How to Plant Pansy Bedding Plants


Pansy plants come in two different types, clear-faced and monkey-faced. A monkey-faced pansy has a dark splotch in the middle of its face. Pansies are available in a wide assortment of color like yellow, brown, blue, white, maroon and orange. When purchasing pansies, look for plants with big blossoms and deep green foliage. Buy compact plants, not leggy ones. Look for the full and pretty plants since these will be the healthiest plants. When planting, be aware that pansies thrive in areas that receive six hours or more of sunlight each day.

Step 1

Create a raised bed in an area exposed to full sun. This improves drainage and soil quality. The raised bed can be a simple wooden rectangle or a brick circle built up to 12 inches tall.

Step 2

Add one cup of slow-release fertilizer and two pounds bone meal/blood meal mixture to the soil for every 50 square feet of flower bed. Mix this into the soil well then fill the raised bed with the amended soil.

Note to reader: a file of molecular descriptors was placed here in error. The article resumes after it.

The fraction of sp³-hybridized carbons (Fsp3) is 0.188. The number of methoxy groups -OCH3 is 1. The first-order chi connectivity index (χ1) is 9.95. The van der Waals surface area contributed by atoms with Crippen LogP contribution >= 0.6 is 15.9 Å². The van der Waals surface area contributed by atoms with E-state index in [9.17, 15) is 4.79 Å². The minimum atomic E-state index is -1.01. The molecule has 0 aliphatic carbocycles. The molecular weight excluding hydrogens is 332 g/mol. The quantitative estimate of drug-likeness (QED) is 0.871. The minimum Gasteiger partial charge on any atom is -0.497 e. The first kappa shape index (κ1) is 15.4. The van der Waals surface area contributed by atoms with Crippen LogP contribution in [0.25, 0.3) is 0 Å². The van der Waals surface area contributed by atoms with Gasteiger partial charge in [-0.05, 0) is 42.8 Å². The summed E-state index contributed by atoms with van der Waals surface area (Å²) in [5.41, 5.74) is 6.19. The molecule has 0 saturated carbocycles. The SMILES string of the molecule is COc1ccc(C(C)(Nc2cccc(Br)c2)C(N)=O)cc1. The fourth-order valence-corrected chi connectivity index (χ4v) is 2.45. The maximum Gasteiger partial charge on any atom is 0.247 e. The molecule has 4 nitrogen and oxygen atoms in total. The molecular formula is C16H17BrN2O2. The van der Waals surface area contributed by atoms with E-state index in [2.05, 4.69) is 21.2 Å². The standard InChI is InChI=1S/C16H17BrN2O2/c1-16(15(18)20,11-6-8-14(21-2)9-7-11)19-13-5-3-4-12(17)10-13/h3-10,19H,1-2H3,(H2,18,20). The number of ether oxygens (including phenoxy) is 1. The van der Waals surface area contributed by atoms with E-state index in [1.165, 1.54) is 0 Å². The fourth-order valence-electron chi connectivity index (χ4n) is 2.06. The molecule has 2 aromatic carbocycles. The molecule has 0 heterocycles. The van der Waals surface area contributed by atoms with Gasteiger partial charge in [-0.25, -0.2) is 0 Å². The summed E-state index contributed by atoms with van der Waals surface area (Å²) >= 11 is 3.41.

Step 3

Plant individual pansy bedding plants in rows that are six inches to one foot apart. The growing foliage will fill in the gaps between plants.

Step 4

Spread 2twoinches of mulch-like wood chips around the pansy plants. This will preserve soil moisture and reduce the growth of weeds in the flower bed.

Step 5

Sprinkle your newly planted pansies with water every day for the first five days. This will encourage root growth.

Step 6

Water twice a week or whenever the soil dries out to one inch deep after the first week.

Tips and Warnings

  • Do not buy leggy or root-bound pansy plants. These plants have a hard time becoming established after planting. Before buying the pansy, pop it out of the container and check to see if it is rootbound.

Things You'll Need

  • Raised bed
  • Slow-release fertilizer
  • Bone meal/blood meal
  • Pansy plants
  • Mulch
  • Water


  • Texas A&M University: Colorful Pansies: Plant Them Now!
Keywords: pansy watering soil, planting pansy bedding plants, planting perennial flower

About this Author

Karen Carter has spent the last three years working as a technology specialist in the public school system. This position included hardware/software installation, customer support, and writing training manuals. She also spent four years as a newspaper editor/reporter at the Willapa Harbor Herald.